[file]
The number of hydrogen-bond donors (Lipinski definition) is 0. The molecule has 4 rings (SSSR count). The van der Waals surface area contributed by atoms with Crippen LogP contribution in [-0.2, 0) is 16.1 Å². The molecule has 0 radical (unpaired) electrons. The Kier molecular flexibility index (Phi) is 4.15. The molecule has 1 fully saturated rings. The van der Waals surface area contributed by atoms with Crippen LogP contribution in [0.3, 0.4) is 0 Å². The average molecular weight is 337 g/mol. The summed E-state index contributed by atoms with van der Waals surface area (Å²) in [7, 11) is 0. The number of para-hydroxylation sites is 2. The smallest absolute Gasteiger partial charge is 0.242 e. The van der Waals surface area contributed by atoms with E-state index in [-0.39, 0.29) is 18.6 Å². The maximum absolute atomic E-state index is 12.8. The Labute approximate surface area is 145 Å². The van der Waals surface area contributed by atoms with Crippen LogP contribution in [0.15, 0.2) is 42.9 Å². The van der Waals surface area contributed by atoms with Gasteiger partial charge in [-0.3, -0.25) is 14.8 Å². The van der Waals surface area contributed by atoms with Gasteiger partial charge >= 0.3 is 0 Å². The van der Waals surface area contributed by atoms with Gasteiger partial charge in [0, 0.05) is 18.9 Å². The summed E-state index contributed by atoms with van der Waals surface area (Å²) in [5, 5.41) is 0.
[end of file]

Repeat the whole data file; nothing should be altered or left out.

The number of hydrogen-bond donors (Lipinski definition) is 0. The molecule has 4 rings (SSSR count). The van der Waals surface area contributed by atoms with Crippen LogP contribution in [-0.2, 0) is 16.1 Å². The molecule has 0 radical (unpaired) electrons. The Kier molecular flexibility index (Phi) is 4.15. The molecule has 1 fully saturated rings. The van der Waals surface area contributed by atoms with Crippen LogP contribution in [0.3, 0.4) is 0 Å². The average molecular weight is 337 g/mol. The summed E-state index contributed by atoms with van der Waals surface area (Å²) in [7, 11) is 0. The number of para-hydroxylation sites is 2. The smallest absolute Gasteiger partial charge is 0.242 e. The van der Waals surface area contributed by atoms with E-state index in [-0.39, 0.29) is 18.6 Å². The maximum absolute atomic E-state index is 12.8. The Labute approximate surface area is 145 Å². The van der Waals surface area contributed by atoms with Crippen LogP contribution in [0.15, 0.2) is 42.9 Å². The van der Waals surface area contributed by atoms with Gasteiger partial charge in [-0.3, -0.25) is 14.8 Å². The van der Waals surface area contributed by atoms with Gasteiger partial charge >= 0.3 is 0 Å². The van der Waals surface area contributed by atoms with Gasteiger partial charge in [0, 0.05) is 18.9 Å². The summed E-state index contributed by atoms with van der Waals surface area (Å²) in [5, 5.41) is 0.